How Public Relations Went Digital
Mark Twain is rumored to have advised a friend against picking fights with people who bought ink by the barrel. At the time, around 1900, he may have been right. The printed word, and those who owned the presses, wielded terrifying power.
The media environment today has become digitized, reaching even larger audiences and wielding even greater power and influence. The tools for creating digital content have declined in price and complexity to the point where talented individuals of modest means can quickly turn out a respectable-looking message or publication by themselves – something that would have been unthinkable in the heyday of newspaper and magazine publishing. Even more importantly, the number of channels for distributing information has exploded, become essentially free, and in the case of social media, vastly more accessible both to enterprising publishers and potential audiences.
What this democratization of publishing means is that unlike in Mark Twain’s time, editors, reporters, and broadcasters are no longer the sole gatekeepers in determining whether someone’s news gets out. However, if the digital publishing that today’s technology makes possible is to be used effectively, putting out information, news, and opinion continues to require a combination of technical skill, a clear idea of its intended audience, and the channels through which they can best be reached. These developments have combined to give rise to the idea of “Digital PR.”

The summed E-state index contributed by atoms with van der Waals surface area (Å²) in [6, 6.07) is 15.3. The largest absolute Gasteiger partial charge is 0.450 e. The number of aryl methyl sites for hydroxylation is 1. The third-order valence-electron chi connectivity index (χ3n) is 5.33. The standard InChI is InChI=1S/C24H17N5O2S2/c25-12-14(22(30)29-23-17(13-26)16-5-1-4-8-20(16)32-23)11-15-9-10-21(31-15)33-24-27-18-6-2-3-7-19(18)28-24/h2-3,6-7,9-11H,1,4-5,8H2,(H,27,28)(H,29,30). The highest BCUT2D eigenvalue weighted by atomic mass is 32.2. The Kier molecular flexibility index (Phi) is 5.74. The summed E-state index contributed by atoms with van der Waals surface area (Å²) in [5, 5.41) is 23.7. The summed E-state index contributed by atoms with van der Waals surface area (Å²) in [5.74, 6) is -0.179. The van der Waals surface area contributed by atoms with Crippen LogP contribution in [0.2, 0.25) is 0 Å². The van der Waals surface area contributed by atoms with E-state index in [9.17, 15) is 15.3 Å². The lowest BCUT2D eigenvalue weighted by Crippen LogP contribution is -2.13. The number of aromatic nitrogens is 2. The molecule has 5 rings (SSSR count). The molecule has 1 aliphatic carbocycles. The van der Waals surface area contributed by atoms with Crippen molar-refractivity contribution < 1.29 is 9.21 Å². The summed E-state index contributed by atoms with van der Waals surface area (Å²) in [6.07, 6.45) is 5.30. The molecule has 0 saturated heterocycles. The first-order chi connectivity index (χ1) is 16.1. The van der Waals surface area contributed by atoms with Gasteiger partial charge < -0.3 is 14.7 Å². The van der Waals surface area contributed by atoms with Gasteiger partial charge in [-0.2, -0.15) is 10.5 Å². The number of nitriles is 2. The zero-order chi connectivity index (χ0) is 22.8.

Digital PR is predicated on the recognition that today, organizations of every type issue a variety of communications – newsletters, blogs, social posts, images, video, and more – each of which requires a degree of expertise. But more than that, creating content which truly helps the organization to advance its goals requires an overarching strategy. In addition to crafting a compelling storyline along with supporting messages, a Digital PR agency can develop content in a way that reaches the appropriate influencers, at the right time, with the right approach, in the right media, and in ways that support the organization’s marketing efforts. These tactics frequently include securing client media interviews, preparing long-form thought leadership articles for business, trade, and popular publications; developing short-form pieces for blogs, newsletters, and press releases; creating timely social media posts; and exercising proficiency in search engine optimization to make those pieces easier to find online.
An agency’s talents are typically bundled into a combination of strategic counsel, messaging skill, and tactical know-how that optimizes the mix of media needed to engage target audiences in the ways they prefer to be reached. Some of these methods are digital and comparatively new to the PR scene. But others, including building relationships with media decision-makers, pitching editors of high-profile publications with timely story ideas to earn coverage in their media, and presenting ideas best suited to paid media opportunities, are important and continuing parts of the PR legacy.
If your organization is thinking about retaining a Digital PR agency, you’ll first need to perform a bit of due diligence. Ask what experience they have in crafting messages for your company’s industry. Ask for samples of long- and short-form communications they have created. Look at their social media posts. Learn what results those messages have generated. And find out how well they package the resulting publicity for the client’s internal consumption – their own sales personnel and other staff members who need to become familiar with their company’s public image and external communications.